I’m glad I participated in skydiving, but honestly? It was just okay — not the thrill/rush I was hoping for.
I did it “tandem;” you’re in the strap to an instructor, so you get a more prolonged free fall (45 seconds vs. about 10) and less training. It’s a win-win.
I had to take a training class which is somewhere between 30 minutes and an hour. We didn’t know a ton of useful stuff there. Because, after all, we have little to do but enjoy the ride (literally).
We get on the plane and start ascending. The flight is exceptionally rickety. At this point, I recall that the “reassuringly” that flying in a plane is more dangerous than skydiving. I can’t help but think that if this is the plane told us the instructors were talking about, no wonder!
It is finally time to jump out. Now that seems scary.
My Experience In Skydiving
One person after another jump out of the plane, and finally it’s my turn.
My instructor (who I am in the strap too) and I shuffle up to the front of the plane. Here the giant door looked out on to the open sky. Whenever I am ready, I can jump.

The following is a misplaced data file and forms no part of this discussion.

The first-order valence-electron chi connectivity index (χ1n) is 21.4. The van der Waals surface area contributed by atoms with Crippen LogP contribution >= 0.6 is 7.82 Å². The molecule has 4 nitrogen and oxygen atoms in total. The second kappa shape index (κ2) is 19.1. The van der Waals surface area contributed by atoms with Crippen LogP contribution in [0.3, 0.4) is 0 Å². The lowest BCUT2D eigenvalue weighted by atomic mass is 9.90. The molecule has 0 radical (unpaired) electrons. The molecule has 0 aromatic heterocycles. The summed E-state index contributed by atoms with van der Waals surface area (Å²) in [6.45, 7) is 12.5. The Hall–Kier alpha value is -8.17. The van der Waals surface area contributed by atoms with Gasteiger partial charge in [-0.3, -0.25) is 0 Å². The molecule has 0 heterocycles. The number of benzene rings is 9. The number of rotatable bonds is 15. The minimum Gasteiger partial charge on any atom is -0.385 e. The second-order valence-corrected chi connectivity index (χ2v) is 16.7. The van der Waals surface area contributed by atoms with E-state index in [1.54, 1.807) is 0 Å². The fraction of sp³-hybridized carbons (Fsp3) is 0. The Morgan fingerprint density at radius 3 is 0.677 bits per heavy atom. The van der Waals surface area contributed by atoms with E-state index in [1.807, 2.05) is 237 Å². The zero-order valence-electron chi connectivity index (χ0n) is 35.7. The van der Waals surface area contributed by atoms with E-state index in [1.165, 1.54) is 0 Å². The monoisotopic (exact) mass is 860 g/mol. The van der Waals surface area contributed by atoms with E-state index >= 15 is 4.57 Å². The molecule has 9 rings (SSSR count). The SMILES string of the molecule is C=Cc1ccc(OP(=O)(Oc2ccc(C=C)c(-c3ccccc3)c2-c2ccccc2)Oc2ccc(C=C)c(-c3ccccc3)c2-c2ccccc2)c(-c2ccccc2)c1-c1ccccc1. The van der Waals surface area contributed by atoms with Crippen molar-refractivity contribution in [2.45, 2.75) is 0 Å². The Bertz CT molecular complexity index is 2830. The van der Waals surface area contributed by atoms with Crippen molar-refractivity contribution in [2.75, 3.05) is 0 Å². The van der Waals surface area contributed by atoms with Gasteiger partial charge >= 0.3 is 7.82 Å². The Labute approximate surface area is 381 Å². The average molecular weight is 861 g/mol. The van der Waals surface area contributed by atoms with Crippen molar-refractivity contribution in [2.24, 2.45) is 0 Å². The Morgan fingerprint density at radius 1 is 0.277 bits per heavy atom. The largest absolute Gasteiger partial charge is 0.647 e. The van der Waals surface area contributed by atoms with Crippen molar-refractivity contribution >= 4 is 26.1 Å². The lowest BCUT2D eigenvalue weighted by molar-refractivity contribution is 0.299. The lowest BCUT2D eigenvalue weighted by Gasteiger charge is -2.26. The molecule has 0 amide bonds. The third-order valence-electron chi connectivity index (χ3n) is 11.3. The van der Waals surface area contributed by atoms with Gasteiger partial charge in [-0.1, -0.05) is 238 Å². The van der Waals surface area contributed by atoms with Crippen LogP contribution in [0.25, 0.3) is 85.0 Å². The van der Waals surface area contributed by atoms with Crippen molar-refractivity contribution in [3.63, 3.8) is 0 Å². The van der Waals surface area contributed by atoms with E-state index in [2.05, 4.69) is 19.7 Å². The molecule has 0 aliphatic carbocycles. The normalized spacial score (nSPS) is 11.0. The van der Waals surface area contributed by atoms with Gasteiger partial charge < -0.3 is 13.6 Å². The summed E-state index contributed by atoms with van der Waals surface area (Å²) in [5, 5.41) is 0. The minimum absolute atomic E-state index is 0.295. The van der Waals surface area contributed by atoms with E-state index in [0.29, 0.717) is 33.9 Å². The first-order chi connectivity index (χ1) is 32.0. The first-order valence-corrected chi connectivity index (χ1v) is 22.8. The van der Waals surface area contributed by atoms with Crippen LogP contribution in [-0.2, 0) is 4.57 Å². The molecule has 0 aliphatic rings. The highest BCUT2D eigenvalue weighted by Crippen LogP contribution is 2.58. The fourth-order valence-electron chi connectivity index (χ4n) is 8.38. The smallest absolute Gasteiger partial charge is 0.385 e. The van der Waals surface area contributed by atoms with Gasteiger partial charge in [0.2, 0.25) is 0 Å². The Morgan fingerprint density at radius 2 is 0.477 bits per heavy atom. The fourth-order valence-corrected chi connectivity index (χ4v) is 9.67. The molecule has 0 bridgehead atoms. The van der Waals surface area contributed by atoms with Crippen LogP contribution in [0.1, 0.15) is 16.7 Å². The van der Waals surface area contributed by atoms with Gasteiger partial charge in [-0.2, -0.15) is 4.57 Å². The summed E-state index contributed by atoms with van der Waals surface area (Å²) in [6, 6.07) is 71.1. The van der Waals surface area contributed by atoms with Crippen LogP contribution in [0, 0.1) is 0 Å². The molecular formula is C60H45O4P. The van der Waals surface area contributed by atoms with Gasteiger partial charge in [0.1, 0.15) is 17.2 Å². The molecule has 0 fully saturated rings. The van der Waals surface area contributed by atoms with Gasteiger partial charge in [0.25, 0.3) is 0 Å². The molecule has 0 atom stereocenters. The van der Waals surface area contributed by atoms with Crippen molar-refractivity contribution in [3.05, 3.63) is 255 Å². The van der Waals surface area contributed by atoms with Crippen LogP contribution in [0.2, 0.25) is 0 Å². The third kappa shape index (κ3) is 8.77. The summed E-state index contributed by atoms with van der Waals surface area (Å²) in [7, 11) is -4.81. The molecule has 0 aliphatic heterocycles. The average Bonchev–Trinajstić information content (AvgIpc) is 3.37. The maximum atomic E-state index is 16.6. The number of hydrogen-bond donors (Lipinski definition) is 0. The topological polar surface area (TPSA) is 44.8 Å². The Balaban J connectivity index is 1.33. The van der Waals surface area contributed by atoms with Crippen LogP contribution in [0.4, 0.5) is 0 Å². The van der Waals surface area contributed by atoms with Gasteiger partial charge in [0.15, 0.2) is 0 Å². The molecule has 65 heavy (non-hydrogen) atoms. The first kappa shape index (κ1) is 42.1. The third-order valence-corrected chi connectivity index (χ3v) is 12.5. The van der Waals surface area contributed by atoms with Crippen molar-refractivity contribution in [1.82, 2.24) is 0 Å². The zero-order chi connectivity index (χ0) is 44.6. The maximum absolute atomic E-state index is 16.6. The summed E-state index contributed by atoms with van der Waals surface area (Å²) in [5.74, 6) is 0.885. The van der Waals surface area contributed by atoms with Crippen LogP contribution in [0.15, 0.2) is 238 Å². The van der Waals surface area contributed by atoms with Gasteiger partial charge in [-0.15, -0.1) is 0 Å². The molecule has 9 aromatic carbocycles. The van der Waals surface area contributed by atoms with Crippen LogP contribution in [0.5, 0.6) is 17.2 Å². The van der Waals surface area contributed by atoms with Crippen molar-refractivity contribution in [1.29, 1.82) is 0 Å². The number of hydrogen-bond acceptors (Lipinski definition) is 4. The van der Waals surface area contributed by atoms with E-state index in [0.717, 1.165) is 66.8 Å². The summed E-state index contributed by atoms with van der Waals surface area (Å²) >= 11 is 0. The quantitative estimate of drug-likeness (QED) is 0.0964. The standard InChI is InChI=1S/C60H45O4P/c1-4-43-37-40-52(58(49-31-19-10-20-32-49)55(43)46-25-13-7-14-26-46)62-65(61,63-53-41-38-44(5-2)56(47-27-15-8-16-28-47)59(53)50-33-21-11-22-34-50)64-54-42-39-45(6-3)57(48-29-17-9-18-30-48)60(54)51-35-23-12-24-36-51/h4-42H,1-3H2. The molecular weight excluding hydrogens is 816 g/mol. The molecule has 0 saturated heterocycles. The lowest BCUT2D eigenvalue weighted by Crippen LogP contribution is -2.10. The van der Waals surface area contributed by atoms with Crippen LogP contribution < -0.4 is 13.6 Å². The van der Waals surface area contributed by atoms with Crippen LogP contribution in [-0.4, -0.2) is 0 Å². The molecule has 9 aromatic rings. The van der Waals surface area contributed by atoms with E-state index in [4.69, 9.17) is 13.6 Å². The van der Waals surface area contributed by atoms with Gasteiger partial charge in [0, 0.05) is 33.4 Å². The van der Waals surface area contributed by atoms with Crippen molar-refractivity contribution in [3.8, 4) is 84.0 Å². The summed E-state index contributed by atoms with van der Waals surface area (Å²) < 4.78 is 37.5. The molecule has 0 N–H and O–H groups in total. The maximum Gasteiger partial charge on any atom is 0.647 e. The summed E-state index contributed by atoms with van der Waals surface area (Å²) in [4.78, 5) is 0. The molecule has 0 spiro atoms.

What the heck? I jump. There is no reason to overthink this. I know that the longer you sit there and let yourself be scared, the more you’ll be scared.
And then I’m falling.
It doesn’t feel like falling. It feels more like floating there in the air with a ton of air blowing at your face.
Those who remember their physics course will know that you can’t feel “falling.” You can feel air blowing past you. You can certainly know that you’re falling to your death. But, once you reach terminal velocity (which happens within 10 seconds), you can’t feel “falling.” And, even before then, you can’t handle “falling;” you could only, at most, feel some mild acceleration.
But back to my jumping out of a moving airplane.
There is nothing really to give me that OH MY GOD I’M FALLING thrill. I’m so far above the ground that the ground isn’t rushing at me. The field looks about as close from one second to the next.
It doesn’t feel like I’m falling. It feels like there’s a ton of wind blowing at me, and I’m just kind of there, chilling, watching the scenery.
Hey, it’s beautiful up here. Loud, but peaceful in away.
Forty-five seconds pass, then it’s time to open the parachute.
The Feel To Jump And Fly
That thing pulls hard on you. Hard. (I later discovered I had bruises all over my shoulders.)
But then, it’s back to a beautiful, pleasant, parachute-ride down. I take some pictures. It’s pretty.
The landing is surprisingly soft. His feet hit the ground first, then mine. And that is it. The ride is over.
I’m glad I did it so that I know what it’s like. I’d do it again to see, to see if I still have the same experience. Mostly though, it was a pretty forgettable experience.